Monday, February 22, 2021

Coastal Scenery Around Bude, Cornwall

 

During our last few days in Devon, England we decided to take a little rest from visiting properties and drive to the coastline not too far from our home away from home.


Soon we will be traveling to Salisbury and then on to Southampton for our journey home on the Queen Mary 2.   Before I share about these packed days ahead I want to record the spectacular coastline.


We drove to the seaside town of Bude that is in northeast Cornwall.  


Bude's coastline is along Bude Bay in the Celtic Sea that is part of the Atlantic Ocean.


Bude was a favorite seaside village with the Victorians.  This chilly afternoon we see many folks enjoying a round of golf on the course that runs through the center of town.



To the south of Bude is the spectacular Widemouth Bay!  Though there seemed to be a front approaching we enjoyed the lovely views from the safety of our vehicle.



Along the coastline there we found Cornish Ice Cream trucks parked at overlooks.  We certainly enjoyed indulging.





While we were gazing at the lovely ocean, the green water turned a pretty shade of Caribbean blue.  Widemouth Bay is steeped in smuggling history of years gone by.  Sloops from Wales used to use Widemouth as a port for dropping off coal and limestone.  They would take back home tin, slate, copper, granite, and Cornish pasties.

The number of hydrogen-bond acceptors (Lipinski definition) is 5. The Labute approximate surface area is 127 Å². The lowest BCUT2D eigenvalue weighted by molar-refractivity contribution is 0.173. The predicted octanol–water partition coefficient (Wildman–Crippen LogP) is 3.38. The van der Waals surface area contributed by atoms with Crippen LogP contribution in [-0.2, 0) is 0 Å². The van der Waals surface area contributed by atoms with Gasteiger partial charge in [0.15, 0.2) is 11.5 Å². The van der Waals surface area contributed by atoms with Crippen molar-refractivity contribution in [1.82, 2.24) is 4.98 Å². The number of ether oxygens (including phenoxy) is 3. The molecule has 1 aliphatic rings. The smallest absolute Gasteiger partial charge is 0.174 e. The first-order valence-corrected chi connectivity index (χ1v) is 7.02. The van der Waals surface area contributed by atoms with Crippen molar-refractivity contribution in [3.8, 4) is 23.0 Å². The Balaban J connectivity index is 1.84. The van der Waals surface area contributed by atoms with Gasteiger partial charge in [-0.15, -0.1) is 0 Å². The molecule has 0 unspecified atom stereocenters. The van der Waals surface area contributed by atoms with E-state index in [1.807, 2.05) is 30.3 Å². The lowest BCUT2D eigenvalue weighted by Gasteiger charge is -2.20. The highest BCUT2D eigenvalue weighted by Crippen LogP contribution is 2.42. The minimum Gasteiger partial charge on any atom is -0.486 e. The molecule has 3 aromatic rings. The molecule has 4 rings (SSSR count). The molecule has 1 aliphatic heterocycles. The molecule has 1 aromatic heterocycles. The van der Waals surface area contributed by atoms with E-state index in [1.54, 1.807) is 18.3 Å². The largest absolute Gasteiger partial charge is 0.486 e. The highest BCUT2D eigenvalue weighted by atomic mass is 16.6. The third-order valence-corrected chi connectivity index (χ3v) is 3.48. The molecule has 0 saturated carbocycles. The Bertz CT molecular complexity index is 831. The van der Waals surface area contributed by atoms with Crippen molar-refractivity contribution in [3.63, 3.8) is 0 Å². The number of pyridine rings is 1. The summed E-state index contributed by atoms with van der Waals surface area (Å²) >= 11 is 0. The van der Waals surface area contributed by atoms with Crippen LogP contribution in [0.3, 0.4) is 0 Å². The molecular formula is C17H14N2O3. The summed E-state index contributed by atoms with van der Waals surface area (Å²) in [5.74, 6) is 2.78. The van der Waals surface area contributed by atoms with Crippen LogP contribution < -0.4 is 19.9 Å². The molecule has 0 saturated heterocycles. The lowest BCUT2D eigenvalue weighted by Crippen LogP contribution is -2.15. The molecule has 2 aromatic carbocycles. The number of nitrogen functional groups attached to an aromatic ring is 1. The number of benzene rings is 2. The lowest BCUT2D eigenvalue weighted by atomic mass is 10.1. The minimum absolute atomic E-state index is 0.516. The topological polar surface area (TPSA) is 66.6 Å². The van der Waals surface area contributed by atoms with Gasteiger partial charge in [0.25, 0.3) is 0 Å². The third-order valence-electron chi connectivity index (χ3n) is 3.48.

There is a walking path along the cliffs.  There was a warning about how unstable this area was, so we did not take a walk here.  


We decided to drive back to have dinner in Bude at the Falcon hotel we noticed.


The Falcon Hotel is the oldest coaching hotel in North Cornwall established in 1798.  Grayden had a wonderful fish pie and I ordered the turkey coronation sandwich.  


 In front of the Falcon is the Bude Canal.  


The canal was built in 1823 to transport the mineral rich sand to farmers as fertilizer.  It was 35 miles long and needed to climb 430 feet in the first six miles with the use of a series of locks known as incline planes.  


Just to the north of Bude is Sandymouth Bay.  It proved to be quite wild and chilly and not too hospitable to enjoy outside.


Sandymouth Bay is a popular spot for surfers and swimmers when the tides allow.  As you can see the tide is high this afternoon.  The National Trust takes care of this beach and I must say it is a stunning spot. 




The notes in my journal remind me this is our last evening in the Cornwall/Devon area.  We need to pack our luggage and move on to the next spot of our extraordinary celebration of our Golden Anniversary.